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Phil Hornby reports on a new dawn for Labour

Phil Hornby Photo: JoeDH

It is a beautifully sunny morning in Brighton, and many Labour members here have a spring in their step. I think only now is the reality sinking in. The man more than half of them voted for really is their party leader.

Somehow party conference makes it real. There are the ritual photo-opportunities - the arrival at the hotel, the tour of a local business, the appearance at regional receptions, the Andrew Marr interview. Suddenly it isn't Kinnock or Smith or Blair or Brown doing these things - it really is Jeremy Corbyn.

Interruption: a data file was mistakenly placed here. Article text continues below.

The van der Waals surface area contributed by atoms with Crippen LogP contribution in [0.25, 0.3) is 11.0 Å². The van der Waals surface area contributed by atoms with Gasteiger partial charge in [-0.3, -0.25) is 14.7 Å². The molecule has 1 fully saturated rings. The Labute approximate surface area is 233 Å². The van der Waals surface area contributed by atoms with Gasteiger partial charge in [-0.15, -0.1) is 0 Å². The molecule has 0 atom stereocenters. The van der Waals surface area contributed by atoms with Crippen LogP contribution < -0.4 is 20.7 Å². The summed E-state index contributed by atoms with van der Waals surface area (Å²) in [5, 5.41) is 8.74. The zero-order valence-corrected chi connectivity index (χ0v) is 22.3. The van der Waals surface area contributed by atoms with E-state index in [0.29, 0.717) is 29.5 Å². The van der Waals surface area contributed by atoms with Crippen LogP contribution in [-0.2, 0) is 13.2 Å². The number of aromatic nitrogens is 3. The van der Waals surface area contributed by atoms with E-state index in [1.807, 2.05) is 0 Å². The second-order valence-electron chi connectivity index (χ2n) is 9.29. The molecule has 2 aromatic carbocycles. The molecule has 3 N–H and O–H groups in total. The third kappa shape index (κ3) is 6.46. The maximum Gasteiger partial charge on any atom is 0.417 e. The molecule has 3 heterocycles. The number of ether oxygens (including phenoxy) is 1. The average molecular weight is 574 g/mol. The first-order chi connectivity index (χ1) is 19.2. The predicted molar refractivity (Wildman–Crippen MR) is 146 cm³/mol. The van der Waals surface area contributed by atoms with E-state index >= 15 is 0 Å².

Labour's most unlikely leader. The 200-1 shot only a few months ago. And the man most Labour MPs definitely didn't want.

The pressure now is on them not to cause trouble here. In public they are saying - let's give him a chance, let's see how he does. They fear they wouldn't be forgiven if they started making trouble so soon.

They have no choice of course. The size of Mr Corbyn's mandate makes him unassailable (as Mrs Thatcher once said) - for the time being.

But privately many feel he is simply unelectable. And even if he manages to win back some Old Labour voters, they fear he won't reach out to Middle England - and those voters in the south Labour desperately needs.

The conference centre is just across the road from where they filmed "Oh What a Lovely War" - a movie which Jeremy Corbyn probably enjoyed. One of its songs is "There's a long long trail a-winding". That's what Labour faces.

There is an uneasy truce here in Brighton for now. But there could be some fierce battles ahead.